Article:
Brisbane took third place, with a relatively modest rise of 6. 9 per cent. "I donâ€™t think we have a housing bubble overall, but thereâ€™s some froth in the Sydney market and some of the potential house purchasers need to be wary," says HSBC bankâ€™s chief economist for Australia and New Zealand Paul Bloxham.
Minutes of the RBA boardâ€™s monetary policy meeting earlier this month make it clear - in equally moderate language - that policy makers are watching the market, but are nowhere near pressing the panic button. "Conditions in the established housing market … remained strong and while house price inflation across the country in 2014 had not been as rapid as over the second half of 2013, it had remained robust," the RBA said. "Auction clearance rates in Sydney had eased from their high levels in late 2013, although they had increased in Melbourne more recently.
Deutsche Bank‘s chief economist for Australia Adam Boyton says a simple comparison of measures such as price-to-income ratios is flawed, as countries have their own dynamics as well. "One thing that I think is flawed when we compare housing markets is that we do a price-to-income ratio and we compare it across every different economy and we simply draw conclusions and we say ‘Oh, itâ€™s higher than what it was when the US bubble burstâ€™," Boyton says. "Yet we donâ€™t look at the quality of the underlying credit decisions, we donâ€™t look at Australian law that requires a lender to take into account whether the borrower can service that requirement.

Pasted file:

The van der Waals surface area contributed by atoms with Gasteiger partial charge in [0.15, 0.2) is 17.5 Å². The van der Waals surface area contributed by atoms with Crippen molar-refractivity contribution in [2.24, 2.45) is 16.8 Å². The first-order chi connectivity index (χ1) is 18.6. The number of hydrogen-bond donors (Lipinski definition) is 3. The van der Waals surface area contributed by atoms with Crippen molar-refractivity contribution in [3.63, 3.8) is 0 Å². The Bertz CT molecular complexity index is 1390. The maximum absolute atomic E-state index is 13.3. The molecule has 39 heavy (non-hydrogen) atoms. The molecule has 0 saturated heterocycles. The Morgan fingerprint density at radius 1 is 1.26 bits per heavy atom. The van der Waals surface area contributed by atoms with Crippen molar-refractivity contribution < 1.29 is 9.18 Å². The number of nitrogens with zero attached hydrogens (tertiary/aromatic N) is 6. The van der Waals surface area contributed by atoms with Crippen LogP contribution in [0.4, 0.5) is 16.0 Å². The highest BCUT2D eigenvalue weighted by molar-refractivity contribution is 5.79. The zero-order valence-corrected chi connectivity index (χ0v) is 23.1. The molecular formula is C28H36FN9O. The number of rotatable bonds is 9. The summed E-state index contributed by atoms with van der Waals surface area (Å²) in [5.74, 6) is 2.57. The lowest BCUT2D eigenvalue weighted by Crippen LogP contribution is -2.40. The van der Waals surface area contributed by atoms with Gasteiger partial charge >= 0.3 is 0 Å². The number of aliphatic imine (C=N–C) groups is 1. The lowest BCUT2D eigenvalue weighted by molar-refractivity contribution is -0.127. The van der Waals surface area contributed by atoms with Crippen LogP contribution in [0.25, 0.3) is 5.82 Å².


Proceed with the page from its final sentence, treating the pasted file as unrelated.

Brisbane, Adelaide and Hobart show the same pattern, while the number of houses sold has fallen this year in Perth, Darwin and Canberra. "While the change in price is an important market indicator, the number of transactions is also very important," says RP Dataâ€™s Robert Larocca. "Itâ€™s the throughput.
Read more here: SMH